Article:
There are a few unfortunate belief trends in any sort of groupthink. The first is to assume that whatever is said often must therefore be true. That is, to assume that currency is accuracy. Not so. Another is to assume that those outside the group are all apiece. That is, to assume that everyone that isn’t like us is exactly like all the others who aren’t like us. “They” are all alike.
So, for example, in heterosexist discourse, the Bible “clearly says” that homosexuality is wrong. But the responsible person is the one who seeks evidence before embracing an assertion. And of course, one sort of usually legitimate evidence is that of the general credibility of the one who makes the assertion. A generally reputable person asserts something, there is no known reason to disbelieve this particular utterance of this generally reputable person, so one accepts the assertion as truth.
But eventually, some proposition becomes self-authoritative, thus without any evidential footing whatsoever. I’m not talking about truisms that can be readily verified. I’m talking about propositions that are taken carte blanche as true merely because they are common beliefs. I’m talking about propositions that are clutched to the chest of a society despite evidence that clearly defeats them. I’m talking about cherished false beliefs.
For example, it is a plague of the internet that people, upon receiving via email some bit of gossip, some threat, or some promise that looks as if its official in some fashion, forward it to all their friends and relations without so much as a glance at Fact Check or Snopes.
One might think that I’m now going to offer some argument about the problems in heterosexist argumentation. But then one would be wrong.
My concern is actually about the groupthink tendencies in the gay community. We are just as guilty of assuming the oft-repeated as by default true. We are just as guilty of mindlessly embracing commonly stated propositions as self-evident. Again, I’m not implying that the fact that proposition p is often repeated entails that p is false. I’m saying that this repetition is insufficient to ensure p is true. And it is irresponsible to pass such things on without thought, without reflection and maybe a little fact checking, especially when not much is required.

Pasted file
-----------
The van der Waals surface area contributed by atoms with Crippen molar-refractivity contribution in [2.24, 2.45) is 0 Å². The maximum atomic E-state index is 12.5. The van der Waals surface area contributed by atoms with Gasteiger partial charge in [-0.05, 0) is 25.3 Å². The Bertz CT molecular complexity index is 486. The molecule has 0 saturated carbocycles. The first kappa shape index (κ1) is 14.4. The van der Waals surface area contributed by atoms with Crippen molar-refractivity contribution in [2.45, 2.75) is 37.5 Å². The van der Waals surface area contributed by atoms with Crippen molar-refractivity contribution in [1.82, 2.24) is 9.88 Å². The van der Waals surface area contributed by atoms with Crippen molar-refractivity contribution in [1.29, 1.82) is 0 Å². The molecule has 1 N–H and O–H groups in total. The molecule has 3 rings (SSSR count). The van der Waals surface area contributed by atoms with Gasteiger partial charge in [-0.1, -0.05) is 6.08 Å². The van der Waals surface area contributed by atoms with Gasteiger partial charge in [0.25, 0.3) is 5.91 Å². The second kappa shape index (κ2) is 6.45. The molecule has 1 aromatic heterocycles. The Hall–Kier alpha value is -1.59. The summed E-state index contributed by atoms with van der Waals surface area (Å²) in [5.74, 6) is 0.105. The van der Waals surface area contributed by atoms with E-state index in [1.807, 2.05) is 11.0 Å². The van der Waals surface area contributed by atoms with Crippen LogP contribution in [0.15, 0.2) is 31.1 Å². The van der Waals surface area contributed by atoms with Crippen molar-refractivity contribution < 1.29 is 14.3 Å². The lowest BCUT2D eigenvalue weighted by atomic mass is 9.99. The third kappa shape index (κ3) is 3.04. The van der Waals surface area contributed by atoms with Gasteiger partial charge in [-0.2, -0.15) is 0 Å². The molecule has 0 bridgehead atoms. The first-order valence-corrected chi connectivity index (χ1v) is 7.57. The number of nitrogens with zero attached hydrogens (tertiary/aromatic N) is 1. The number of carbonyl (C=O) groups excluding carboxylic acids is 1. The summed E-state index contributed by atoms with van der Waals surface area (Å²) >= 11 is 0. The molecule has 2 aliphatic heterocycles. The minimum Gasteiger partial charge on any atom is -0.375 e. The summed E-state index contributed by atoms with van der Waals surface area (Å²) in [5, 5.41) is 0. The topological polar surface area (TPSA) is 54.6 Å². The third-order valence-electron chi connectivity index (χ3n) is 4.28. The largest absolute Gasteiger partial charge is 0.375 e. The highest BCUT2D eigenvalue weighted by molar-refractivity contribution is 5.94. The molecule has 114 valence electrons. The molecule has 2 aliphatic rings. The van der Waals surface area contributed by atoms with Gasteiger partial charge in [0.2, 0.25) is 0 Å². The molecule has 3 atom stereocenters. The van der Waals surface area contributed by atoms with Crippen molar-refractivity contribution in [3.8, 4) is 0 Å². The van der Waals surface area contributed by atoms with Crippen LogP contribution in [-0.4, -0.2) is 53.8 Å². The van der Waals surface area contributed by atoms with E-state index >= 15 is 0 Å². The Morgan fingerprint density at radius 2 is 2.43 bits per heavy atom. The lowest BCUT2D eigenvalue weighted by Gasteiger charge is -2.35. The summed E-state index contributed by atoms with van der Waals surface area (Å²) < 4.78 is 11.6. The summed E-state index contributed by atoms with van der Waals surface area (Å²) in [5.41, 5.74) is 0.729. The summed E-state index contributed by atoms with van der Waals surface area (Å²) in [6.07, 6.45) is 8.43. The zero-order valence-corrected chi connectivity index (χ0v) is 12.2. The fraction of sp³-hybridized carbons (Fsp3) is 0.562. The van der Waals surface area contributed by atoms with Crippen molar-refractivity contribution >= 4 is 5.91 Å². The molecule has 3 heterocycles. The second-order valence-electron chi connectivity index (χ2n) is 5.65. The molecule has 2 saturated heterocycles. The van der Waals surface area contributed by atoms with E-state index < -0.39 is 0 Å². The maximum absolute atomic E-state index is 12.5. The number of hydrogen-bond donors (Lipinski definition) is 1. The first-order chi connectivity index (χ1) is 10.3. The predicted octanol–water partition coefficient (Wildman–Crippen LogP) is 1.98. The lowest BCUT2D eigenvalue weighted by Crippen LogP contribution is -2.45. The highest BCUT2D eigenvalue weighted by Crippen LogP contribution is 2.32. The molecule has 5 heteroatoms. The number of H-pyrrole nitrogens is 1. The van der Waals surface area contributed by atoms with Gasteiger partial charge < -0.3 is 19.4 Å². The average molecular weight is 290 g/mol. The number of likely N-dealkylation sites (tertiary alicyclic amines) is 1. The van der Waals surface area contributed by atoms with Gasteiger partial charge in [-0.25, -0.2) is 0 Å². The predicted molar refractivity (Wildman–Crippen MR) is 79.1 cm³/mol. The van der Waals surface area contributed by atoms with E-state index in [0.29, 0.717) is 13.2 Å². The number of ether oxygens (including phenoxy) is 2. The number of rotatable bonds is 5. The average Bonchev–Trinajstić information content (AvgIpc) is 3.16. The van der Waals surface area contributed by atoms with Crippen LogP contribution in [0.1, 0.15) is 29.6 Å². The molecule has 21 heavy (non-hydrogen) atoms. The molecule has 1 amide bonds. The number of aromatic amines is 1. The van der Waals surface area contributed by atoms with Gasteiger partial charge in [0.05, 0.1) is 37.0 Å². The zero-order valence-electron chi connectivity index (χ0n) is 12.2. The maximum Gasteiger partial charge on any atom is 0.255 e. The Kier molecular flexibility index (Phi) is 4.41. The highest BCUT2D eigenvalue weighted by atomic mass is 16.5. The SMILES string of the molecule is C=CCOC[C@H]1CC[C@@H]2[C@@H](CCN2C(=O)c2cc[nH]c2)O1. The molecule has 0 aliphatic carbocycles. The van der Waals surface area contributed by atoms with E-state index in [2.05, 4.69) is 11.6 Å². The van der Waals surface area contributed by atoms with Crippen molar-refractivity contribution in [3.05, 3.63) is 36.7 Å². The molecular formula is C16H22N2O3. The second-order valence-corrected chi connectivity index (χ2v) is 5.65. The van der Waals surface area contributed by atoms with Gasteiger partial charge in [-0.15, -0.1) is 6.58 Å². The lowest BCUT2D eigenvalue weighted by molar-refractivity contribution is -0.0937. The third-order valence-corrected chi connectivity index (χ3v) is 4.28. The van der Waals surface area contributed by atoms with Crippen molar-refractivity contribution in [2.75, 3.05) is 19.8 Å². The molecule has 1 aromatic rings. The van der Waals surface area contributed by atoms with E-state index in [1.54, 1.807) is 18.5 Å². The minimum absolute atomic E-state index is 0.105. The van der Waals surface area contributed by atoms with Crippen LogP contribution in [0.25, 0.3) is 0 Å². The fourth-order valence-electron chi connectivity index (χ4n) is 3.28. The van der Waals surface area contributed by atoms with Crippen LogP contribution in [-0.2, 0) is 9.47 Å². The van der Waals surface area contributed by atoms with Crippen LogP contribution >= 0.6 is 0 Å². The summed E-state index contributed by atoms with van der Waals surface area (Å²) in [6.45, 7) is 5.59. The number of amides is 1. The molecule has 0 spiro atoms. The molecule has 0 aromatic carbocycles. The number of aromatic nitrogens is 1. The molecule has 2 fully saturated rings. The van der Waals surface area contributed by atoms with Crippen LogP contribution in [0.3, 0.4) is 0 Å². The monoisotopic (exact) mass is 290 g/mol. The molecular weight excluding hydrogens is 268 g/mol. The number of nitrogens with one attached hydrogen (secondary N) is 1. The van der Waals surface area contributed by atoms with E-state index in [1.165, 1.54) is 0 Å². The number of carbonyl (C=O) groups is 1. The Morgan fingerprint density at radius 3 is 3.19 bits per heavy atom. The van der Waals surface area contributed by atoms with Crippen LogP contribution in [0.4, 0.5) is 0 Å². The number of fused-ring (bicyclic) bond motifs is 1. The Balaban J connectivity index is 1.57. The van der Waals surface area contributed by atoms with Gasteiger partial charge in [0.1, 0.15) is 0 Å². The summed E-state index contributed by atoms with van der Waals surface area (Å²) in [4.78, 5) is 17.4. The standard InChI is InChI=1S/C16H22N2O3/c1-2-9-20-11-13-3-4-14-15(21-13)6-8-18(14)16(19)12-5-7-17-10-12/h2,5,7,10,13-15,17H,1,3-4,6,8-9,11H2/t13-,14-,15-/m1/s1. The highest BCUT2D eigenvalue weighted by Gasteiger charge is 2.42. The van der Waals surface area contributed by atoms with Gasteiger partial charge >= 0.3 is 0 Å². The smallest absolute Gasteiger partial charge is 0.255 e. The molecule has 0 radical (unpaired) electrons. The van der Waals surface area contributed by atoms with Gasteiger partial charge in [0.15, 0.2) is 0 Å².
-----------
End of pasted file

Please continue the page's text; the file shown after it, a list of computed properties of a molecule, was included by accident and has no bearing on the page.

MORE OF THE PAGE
I’ve got a few beefs, but just one annoys me enough to blog about just now. And that is the presumption that when somebody S takes a strong homophobic stand, it is likely that S is a closet gay. Let me restate that formally:
Presumption (call it P): When somebody S takes a strong homophobic stand, it is probably because S is a closet gay.
Let’s spell this out in argument form:
S makes a public homophobic stand.
Therefore, S is a probably closet gay.
Okay, so this is not a good argument. There is absolutely no inference from 1 to 2. There are a couple ways to improve this argument, neither of which justifies this conclusion. I call them the Universal Gay Generalization (UGG) argument and the Statistical Gay Generalization (SGG) argument.
S makes a public homophobic stand.
Anyone who makes a public homophobic stand is a closet gay.
So S is a closet gay.
We now have an argument, whereby the conclusion can legitimately be derived by the premises. That is, I’ve made explicit the inference needed to get from 1 to the conclusion (now 3). But 2 is clearly untrue. Thus, the inference from S making homophobic claims to S’s being a closet gay is not a good one. It just doesn’t follow.